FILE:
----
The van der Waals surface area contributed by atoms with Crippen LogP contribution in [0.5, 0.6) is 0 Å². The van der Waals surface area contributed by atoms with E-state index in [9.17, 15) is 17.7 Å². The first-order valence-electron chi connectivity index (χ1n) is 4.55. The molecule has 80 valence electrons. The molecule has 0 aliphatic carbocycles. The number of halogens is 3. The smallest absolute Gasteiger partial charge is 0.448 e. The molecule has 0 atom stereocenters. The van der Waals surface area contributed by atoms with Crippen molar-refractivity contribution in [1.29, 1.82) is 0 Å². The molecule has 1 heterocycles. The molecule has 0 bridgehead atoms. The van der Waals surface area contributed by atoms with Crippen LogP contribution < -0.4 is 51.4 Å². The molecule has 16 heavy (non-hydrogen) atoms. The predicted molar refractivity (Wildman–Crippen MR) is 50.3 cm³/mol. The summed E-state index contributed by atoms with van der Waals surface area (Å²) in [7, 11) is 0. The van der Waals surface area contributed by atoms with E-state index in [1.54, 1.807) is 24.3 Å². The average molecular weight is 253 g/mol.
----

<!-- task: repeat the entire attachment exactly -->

The van der Waals surface area contributed by atoms with Crippen LogP contribution in [0.5, 0.6) is 0 Å². The van der Waals surface area contributed by atoms with E-state index in [9.17, 15) is 17.7 Å². The first-order valence-electron chi connectivity index (χ1n) is 4.55. The molecule has 80 valence electrons. The molecule has 0 aliphatic carbocycles. The number of halogens is 3. The smallest absolute Gasteiger partial charge is 0.448 e. The molecule has 0 atom stereocenters. The van der Waals surface area contributed by atoms with Crippen molar-refractivity contribution in [1.29, 1.82) is 0 Å². The molecule has 1 heterocycles. The molecule has 0 bridgehead atoms. The van der Waals surface area contributed by atoms with Crippen LogP contribution < -0.4 is 51.4 Å². The molecule has 16 heavy (non-hydrogen) atoms. The predicted molar refractivity (Wildman–Crippen MR) is 50.3 cm³/mol. The summed E-state index contributed by atoms with van der Waals surface area (Å²) in [7, 11) is 0. The van der Waals surface area contributed by atoms with E-state index in [1.54, 1.807) is 24.3 Å². The average molecular weight is 253 g/mol.